9780967541990: Daughters [VHS]
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Three women, two days, one family. . . Warm, knowing, and filled with startlingly realistic performances, Brown's debut feature has been compared to the works of John Cassavetes & Mike Leigh. "Daughters" gives us a snapshot view of the lives of three generations of women. On Jade's 50th birthday, her life takes an uneasy shift. The non-profit business she co-owns is in the red, her 25-year-old daughter teeters on the brink of slackerdom, her stubborn mother chain smokes despite serious health problems, and Jade wonders how she going to stay sane. Each of the women try to muster the energy to move forward, even though their lives seem to be permanently stalled. Set in the Northern California city of Livermore, this once rural town faces changes in the form of Wal-Mart and other signs of urban sprawl.

Capturing the unpredictable nuances of family dynamics, "Daughters" reveals much more than three women, two days, one family.

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Review:

"Family conflicts and small-town politics take center stage in Chris Brown's engaging, understated drama, Daughters. Set in the rural community of Livermore, CA, the film focuses on three generations of women who share a home. On Jade's (Robin Huntington) fiftieth birthday, her life takes an uneasy shift: the non-profit business she co-owns is in the red, her 25 year-old daughter Sean (Jill Pixley) teeters on the brink of slackerdom, her stubborn mother Gina (Colette Keen) chain smokes despite serious health problems, and Jade wonders how she's going to stay sane. Brown's candid visual style and down-to-earth dialogue believably captures the unpredictable nuances of personal relationships and family dynamics, while his subtle take on the encroaching presence of Wal-Mart raises intriguing questions about the effect of '90s corporate culture on small-town life. Brimming with homegrown ambiance, Daughters is a refreshing, sincere slice of real life." -- Brendan Peterson, Mill Valley Film Festival program notes, 1997

"Four stars!" -- All Movie Guide

"In Daughters, a three-generation household of women is confronted with some of life's biggest hurdles: the onset of health problems, old age, loneliness, financial troubles, and feelings of uselessness. A widowed grandmother realizes that her smoking is killing her, but that she may not be able to do anything about it. The mother is desperately trying to keep her non-profit venture afloat, but she knows that a job at Wal-Mart is inevitably in her future. The 20-ish daughter, still living at home, is searching for something to do and a reason to strike out on her own. All of this "heavy," female family stuff could have spiraled into bathos and psychodrama in the hands of another filmmaker. But Daughters manages to tell something real about family dynamics without becoming maudlin; it aspires to drama, but it's tempered with honesty, love, and light-heartedness." -- Roseana Auten, South by Southwest Film Festival program notes, 1997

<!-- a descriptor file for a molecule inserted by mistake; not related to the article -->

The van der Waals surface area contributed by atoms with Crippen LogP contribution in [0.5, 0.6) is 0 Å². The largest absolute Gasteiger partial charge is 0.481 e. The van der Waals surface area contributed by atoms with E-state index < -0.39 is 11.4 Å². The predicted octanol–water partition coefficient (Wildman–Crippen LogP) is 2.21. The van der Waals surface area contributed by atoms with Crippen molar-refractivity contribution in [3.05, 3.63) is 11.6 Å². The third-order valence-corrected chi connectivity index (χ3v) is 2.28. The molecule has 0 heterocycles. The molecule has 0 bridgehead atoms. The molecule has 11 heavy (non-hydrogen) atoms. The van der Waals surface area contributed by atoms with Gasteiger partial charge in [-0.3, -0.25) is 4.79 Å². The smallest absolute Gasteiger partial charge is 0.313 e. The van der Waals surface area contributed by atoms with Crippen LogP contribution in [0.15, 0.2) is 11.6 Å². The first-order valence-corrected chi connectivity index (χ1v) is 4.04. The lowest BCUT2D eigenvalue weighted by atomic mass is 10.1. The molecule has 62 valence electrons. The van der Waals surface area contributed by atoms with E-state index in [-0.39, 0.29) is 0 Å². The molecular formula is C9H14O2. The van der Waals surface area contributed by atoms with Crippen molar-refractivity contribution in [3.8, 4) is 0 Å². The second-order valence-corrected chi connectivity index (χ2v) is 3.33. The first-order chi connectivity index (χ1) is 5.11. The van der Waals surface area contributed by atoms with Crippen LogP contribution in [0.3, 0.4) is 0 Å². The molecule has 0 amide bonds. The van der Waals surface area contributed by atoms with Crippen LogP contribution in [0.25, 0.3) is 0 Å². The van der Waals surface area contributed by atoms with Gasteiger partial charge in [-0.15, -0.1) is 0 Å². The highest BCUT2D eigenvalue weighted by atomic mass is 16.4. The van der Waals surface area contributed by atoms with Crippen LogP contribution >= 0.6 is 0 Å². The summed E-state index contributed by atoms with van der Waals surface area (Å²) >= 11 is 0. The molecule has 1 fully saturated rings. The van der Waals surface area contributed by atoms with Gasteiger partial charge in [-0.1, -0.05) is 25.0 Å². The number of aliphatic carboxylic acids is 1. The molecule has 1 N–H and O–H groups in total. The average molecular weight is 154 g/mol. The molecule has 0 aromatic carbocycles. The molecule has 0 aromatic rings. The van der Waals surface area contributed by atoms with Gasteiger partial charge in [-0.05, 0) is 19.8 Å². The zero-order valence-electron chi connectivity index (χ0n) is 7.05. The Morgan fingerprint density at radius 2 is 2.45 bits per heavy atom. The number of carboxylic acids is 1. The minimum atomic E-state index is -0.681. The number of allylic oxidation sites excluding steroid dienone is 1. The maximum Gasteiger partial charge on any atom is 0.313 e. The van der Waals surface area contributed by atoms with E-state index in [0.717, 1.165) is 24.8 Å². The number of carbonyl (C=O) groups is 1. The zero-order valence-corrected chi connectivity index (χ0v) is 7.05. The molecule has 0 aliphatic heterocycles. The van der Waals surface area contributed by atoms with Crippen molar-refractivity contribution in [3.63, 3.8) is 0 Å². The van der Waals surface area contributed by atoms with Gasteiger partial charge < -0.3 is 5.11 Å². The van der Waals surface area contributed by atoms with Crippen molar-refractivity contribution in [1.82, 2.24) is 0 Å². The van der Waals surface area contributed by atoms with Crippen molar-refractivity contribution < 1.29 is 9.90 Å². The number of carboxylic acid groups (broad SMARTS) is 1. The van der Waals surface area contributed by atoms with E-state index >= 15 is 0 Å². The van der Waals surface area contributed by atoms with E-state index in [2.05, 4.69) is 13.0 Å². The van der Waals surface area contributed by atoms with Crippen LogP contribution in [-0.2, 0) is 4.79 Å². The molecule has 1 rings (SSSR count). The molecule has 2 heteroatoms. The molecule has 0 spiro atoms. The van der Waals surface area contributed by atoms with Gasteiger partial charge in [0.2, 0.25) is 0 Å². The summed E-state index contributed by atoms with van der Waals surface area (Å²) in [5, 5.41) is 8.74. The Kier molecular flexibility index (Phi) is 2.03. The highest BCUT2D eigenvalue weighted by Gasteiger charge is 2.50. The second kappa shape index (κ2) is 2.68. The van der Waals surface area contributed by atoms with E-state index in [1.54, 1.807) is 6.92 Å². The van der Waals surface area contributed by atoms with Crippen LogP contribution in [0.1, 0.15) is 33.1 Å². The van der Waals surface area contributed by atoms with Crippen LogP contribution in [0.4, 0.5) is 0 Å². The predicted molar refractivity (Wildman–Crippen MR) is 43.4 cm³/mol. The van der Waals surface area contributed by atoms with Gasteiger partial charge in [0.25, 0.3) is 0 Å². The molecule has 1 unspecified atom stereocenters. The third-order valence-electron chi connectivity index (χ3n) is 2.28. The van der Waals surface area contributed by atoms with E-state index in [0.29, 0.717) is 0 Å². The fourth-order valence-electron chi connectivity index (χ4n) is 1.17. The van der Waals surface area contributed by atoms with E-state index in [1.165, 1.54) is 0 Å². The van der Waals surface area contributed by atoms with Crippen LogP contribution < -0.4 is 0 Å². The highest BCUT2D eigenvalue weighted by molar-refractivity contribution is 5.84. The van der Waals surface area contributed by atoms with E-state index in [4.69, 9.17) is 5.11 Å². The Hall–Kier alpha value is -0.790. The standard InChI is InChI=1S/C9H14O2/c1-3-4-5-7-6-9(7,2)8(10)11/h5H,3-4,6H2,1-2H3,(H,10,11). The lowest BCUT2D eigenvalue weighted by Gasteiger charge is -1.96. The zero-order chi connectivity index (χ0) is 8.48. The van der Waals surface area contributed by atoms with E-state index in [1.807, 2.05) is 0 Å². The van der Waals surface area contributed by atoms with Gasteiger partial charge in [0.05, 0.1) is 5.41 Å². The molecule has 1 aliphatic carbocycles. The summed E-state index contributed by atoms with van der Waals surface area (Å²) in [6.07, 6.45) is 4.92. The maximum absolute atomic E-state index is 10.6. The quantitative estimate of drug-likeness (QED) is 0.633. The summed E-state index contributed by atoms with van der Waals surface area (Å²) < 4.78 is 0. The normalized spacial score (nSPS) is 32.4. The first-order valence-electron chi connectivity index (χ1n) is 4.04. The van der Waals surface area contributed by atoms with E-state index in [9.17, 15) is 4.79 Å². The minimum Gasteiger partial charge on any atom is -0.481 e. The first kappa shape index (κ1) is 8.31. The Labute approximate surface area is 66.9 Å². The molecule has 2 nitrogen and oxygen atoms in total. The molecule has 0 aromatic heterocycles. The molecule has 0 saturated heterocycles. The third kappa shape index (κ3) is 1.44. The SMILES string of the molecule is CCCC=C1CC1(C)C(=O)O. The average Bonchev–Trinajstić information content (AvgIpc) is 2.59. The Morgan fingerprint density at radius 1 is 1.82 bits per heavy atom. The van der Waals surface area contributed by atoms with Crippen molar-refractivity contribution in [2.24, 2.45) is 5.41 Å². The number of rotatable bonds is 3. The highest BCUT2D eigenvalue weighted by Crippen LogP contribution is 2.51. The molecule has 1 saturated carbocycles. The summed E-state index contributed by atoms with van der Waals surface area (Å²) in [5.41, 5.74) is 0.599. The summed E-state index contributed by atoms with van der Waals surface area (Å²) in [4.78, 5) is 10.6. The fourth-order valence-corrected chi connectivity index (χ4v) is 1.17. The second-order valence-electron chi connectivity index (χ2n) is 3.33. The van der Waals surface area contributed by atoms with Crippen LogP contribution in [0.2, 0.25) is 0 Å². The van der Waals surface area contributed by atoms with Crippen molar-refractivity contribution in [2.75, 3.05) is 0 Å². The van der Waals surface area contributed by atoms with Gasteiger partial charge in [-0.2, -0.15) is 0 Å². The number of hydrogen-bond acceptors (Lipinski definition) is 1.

"So many new Amerindies trade in pseudo-"grittiness" that something as genuinely unpretentious as Chris Brown's debut feature seems an anomaly. Solid, low-key study of three lower-middle-class Northern California women does the slice-of-life thing without resorting to contrivance or to over-plowed, Cassavetes-ish "improvisational" turf. Pic's modest virtues, however, are ones with little current marketplace value outside the fest circuit.

Script, like well-gauged perfs, tells us what we need to know about these folk without passing judgment or manipulating our responses. Ending could've been punched up a tad, however.

Production is cleanly handled on no doubt limited means; some awkward post-syncing in exterior sequences rates as sole tech flaw. Scratchy 1930s jug-band-type recordings provide idiosyncratic soundtrack fodder." -- Dennis Harvey, Variety, October 1997

"This modest story about three generations of women from one family who live together under one roof is quietly unassuming and absorbing. Each woman faces various age-appropriate crises: The eldest, the widowed grandmother, deals with the portents and implications of the minor stoke she suffers as the movie begins; the middle woman faces her 50th birthday and the stressful complications of sustaining the precarious viability of the company of which she is a partner and temporary landlord; and the youngest, the daughter in her mid-20s, finds it easier to invest her money in a new car she can't afford than apply it toward a college education. The characters maintain our interest throughout this 75-minute-long feature narrative as they work through their individual dilemmas and discover collective touchstones. Another nice touch is how the unseen but ever-present Wal-Mart on the edge of town assumed a brooding and symbolic presence in Daughters." -- Marjorie Baumgarten, Austin Chronicle 3/21/97

"an absorbing film debut..." -- Cinequest Film Festival program notes, 1998

"filled with startlingly realistic performances..." -- Kansas City Film Festival program notes, 1998

From the Contributor:

Chris Brown is a San Francisco-based filmmaker whose films have won awards in many national and international festivals, including Best Narrative (Atlanta Image Film Festival), Best Drama (North Carolina International Film Festival) and Most Promising Filmmaker (Ann Arbor Film Festival, Cincinnati Film Festival). Daughters, his first feature, was shot in Chris's hometown of Livermore, California.

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